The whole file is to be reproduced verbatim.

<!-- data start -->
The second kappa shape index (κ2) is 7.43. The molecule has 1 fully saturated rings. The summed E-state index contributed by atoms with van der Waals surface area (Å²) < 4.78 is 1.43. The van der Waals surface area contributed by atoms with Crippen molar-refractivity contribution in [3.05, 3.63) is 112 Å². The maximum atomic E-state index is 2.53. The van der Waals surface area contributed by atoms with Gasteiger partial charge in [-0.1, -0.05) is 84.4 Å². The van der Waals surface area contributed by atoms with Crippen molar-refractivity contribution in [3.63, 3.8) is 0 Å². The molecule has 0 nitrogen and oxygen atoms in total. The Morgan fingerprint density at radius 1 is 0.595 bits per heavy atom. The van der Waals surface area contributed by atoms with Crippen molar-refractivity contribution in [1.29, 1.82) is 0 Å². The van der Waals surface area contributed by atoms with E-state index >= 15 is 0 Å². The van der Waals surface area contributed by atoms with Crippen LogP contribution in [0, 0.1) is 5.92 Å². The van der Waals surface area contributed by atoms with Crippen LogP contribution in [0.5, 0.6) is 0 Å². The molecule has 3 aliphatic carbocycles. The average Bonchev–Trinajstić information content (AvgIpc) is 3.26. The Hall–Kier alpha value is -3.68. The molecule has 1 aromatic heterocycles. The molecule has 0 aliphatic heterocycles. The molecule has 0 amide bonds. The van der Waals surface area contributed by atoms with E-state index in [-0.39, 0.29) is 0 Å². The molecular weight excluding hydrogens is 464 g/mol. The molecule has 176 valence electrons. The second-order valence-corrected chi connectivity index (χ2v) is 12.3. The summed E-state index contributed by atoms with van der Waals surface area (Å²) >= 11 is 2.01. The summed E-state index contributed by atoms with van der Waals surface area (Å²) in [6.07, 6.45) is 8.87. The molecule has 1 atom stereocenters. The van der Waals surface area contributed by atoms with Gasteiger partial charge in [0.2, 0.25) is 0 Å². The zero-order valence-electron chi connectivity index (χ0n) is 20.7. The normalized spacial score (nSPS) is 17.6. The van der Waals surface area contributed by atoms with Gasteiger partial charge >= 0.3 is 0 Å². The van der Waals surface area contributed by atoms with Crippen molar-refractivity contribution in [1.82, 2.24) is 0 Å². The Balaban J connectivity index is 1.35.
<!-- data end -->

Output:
The second kappa shape index (κ2) is 7.43. The molecule has 1 fully saturated rings. The summed E-state index contributed by atoms with van der Waals surface area (Å²) < 4.78 is 1.43. The van der Waals surface area contributed by atoms with Crippen molar-refractivity contribution in [3.05, 3.63) is 112 Å². The maximum atomic E-state index is 2.53. The van der Waals surface area contributed by atoms with Gasteiger partial charge in [-0.1, -0.05) is 84.4 Å². The van der Waals surface area contributed by atoms with Crippen molar-refractivity contribution in [3.63, 3.8) is 0 Å². The molecule has 0 nitrogen and oxygen atoms in total. The Morgan fingerprint density at radius 1 is 0.595 bits per heavy atom. The van der Waals surface area contributed by atoms with Crippen molar-refractivity contribution in [1.29, 1.82) is 0 Å². The van der Waals surface area contributed by atoms with E-state index >= 15 is 0 Å². The van der Waals surface area contributed by atoms with Crippen LogP contribution in [0, 0.1) is 5.92 Å². The van der Waals surface area contributed by atoms with Crippen LogP contribution in [0.5, 0.6) is 0 Å². The molecule has 3 aliphatic carbocycles. The average Bonchev–Trinajstić information content (AvgIpc) is 3.26. The Hall–Kier alpha value is -3.68. The molecule has 1 aromatic heterocycles. The molecule has 0 aliphatic heterocycles. The molecule has 0 amide bonds. The van der Waals surface area contributed by atoms with E-state index in [-0.39, 0.29) is 0 Å². The molecular weight excluding hydrogens is 464 g/mol. The molecule has 176 valence electrons. The second-order valence-corrected chi connectivity index (χ2v) is 12.3. The summed E-state index contributed by atoms with van der Waals surface area (Å²) >= 11 is 2.01. The summed E-state index contributed by atoms with van der Waals surface area (Å²) in [6.07, 6.45) is 8.87. The molecule has 1 atom stereocenters. The van der Waals surface area contributed by atoms with Gasteiger partial charge in [0.2, 0.25) is 0 Å². The zero-order valence-electron chi connectivity index (χ0n) is 20.7. The normalized spacial score (nSPS) is 17.6. The van der Waals surface area contributed by atoms with Gasteiger partial charge >= 0.3 is 0 Å². The van der Waals surface area contributed by atoms with Crippen molar-refractivity contribution in [1.82, 2.24) is 0 Å². The Balaban J connectivity index is 1.35.